What are the "rules" about being PRN?

  1. I work full time 40/hrs at an acute care setting in a nursing home.
    I applied at the same time to another facility, but they only had PRN.
    I agreed to take both jobs in case I didn't like the other.

    Here's the thing, at my full time job I have every other weekend off with wednesdays and fridays off. meaning I get off Friday if i work that weekend. I get wednesday off if im off that weekend.
    I've picked up at least two days a month at the PRN job cuz they really needed nurses. Lately, my full time job has been kinda hectic and I keep saying no every time the PRN job needs a nurse. I mean how many times can I saw no before they fire me? How many hours does a PRN "have" to pick up? i handle 16hrs at the same facility but 8hrs at one job then 8hrs at another sounds insane. Plus, i'll be late. then it's not a full shift pay.

    Maybe i'm not understanding what it means to be PRN? or im just not ready to handle two jobs. what do i do as PRN?
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    About itsdebraanne

    Joined: Oct '11; Posts: 160; Likes: 35
    Graduate Nurse; from US
    Specialty: 1 year(s) of experience


  3. by   TheCommuter
    Each facility has its own rules regarding PRN staff. At my workplace, PRN nurses and techs will be autoterminated if they do not work at least once every 30 days.
  4. by   BrandonLPN
    Somewhat off topic, but I've found that having an "on the side" PRN nursing job in addition to your FT nursing job is made very tricky by the 24-hour shift-work nature of the field. I work full time 11pm-7:30am at my FT LPN job. If I tried to work PRN day shift at another facility, I won't be able to make it to the PRN job on time. And if I picked up evening shifts, I'll be late for my FT night shift job.

    All you could do would be pick up PRN shifts on your days off from your FT job, but that's very situational and unreliable. If the other job staggers their shifts differently, say 2pm-1030pm or something, that gives you a little breathing room, but not much.
  5. by   Caffeine_IV
    That depends on your facility. The rule at my employer is 24 hrs every 4 weeks. It varies how strict they want to be on that.
  6. by   RNIBCLC
    At my facility, PRN must be available to work 16 hours a month to stay employed. I bet every facility has some kind of requirement. Check with your manager to be safe.
  7. by   kiszi
    My facility requires PRN staff to work once a month. I get calls all the time to pick up, but more often then not I can't take the shift or am already working my FT job. I let voicemail pick up most of the time. I pick up shifts when it works for me. PRN means you work when you want to.

    I highly doubt you will be fired for not picking up. There would likely be a lot of firing going on if that were the case. The only consequence may be that you don't get as many calls, which may be what you want anyway.
  8. by   CT Pixie
    My facility is 3 shifts per month.
  9. by   RNperdiem
    It varies. My job requires one summer holiday, one winter holiday and a minimum of 12 hours per 2 week pay period. We did have a per diem nurse dropped because he didn't complete the required annual education.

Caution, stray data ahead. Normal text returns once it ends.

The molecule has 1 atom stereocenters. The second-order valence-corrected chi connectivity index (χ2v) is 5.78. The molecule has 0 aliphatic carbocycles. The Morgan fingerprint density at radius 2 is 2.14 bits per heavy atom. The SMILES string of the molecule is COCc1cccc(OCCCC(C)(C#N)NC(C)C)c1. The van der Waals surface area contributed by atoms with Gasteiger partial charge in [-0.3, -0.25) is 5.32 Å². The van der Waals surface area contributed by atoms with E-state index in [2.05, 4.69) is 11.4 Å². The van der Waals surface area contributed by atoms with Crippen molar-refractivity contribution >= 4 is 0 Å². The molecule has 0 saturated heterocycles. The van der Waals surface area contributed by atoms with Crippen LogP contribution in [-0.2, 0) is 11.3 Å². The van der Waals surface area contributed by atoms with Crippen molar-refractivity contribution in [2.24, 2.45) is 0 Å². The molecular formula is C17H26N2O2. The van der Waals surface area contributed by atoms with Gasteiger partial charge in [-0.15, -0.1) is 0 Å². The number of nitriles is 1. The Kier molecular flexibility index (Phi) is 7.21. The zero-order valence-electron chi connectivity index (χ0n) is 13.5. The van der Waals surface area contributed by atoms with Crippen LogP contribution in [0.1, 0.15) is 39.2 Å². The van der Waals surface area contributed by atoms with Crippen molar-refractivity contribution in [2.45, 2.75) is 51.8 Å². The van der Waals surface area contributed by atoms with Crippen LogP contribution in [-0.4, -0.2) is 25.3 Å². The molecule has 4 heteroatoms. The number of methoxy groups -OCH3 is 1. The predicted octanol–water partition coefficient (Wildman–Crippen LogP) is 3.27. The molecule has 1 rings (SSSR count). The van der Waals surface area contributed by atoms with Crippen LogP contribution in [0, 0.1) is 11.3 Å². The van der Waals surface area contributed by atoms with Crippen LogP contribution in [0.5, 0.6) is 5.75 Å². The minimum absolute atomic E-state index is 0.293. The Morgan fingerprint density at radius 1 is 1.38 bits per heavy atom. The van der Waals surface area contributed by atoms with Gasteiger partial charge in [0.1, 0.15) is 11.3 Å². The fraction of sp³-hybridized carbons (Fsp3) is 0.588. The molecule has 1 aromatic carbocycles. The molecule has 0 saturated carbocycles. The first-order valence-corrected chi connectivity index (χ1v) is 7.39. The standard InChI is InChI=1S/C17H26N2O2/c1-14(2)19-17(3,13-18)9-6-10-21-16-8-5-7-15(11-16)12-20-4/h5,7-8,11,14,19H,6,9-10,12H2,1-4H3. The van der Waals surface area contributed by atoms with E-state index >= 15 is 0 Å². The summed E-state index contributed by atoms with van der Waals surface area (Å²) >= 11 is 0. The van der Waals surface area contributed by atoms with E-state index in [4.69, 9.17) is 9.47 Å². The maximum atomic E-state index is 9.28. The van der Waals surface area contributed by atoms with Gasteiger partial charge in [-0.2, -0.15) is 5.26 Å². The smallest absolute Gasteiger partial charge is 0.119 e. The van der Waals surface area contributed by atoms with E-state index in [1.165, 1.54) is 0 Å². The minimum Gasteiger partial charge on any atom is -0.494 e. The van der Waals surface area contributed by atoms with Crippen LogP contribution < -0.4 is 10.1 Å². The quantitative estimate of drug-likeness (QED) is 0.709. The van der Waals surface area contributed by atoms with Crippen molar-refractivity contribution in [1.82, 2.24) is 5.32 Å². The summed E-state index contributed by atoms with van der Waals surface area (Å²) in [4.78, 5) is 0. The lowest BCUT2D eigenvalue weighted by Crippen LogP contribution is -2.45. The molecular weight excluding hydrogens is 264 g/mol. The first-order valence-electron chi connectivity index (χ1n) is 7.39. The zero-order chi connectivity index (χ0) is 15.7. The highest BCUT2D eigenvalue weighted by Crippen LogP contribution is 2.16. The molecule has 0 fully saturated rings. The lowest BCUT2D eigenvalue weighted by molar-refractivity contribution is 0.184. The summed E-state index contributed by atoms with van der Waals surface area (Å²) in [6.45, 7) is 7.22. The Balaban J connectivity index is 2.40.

10. by   caliotter3
    Even with different or same "rules" at each place, you could find that the person doing the calling could use their own system. I would attempt to speak with these people to find out the "deal", and to let them know what is going on with you. This could be very helpful in the long run.
  11. by   pookyp
    My facility is 2 shifts a month. Or you're fired.
  12. by   Meriwhen
    Each job has its own requirements for PRNs to meet. Sometimes you have to actually work X shifts a month, sometimes you just have to make yourself available for that number of shifts (and of course, they may or may not use you...but you were available so that's what counts). Some facilities have evening/weekend/holiday requirements for PRNs as well. You REALLY need to find out what the PRN requirments are at your second job, then figure out if/how you are able to meet them.

    Keep in mind that they couldn't care less if you work at another facility: if you don't meet the PRN requirements because you were working elsewhere, you're out of a PRN job.
  13. by   seaofclouds21
    Like everyone else has said, it will depend on your facility. When you signed on for the prn position, they should have told you what their requirement was. My work requires a specific number of shifts in a 6 week period (our schedules run 6 weeks) and some holiday requirements (I think it was 1 in the summer and 1 in the winter). I forget how many shifts they are required to meet.

    If they don't meet their requirement, they are sent a letter stating that they need to get in touch with the HR manager by a specific date or they are considered as voluntarily resigning.
  14. by   vintagemother
    I Echo what others said about checking your facilities policy. At my current place of employment, we are required to work 4 shifts per month. At my last on call employer, I literally didn't work for months at a time while in nursing school. That only worked because my agency had a contract with a very big employer to provide prn help and they didn't have enough staff to meet the need---plus, I was very good at my job, (-;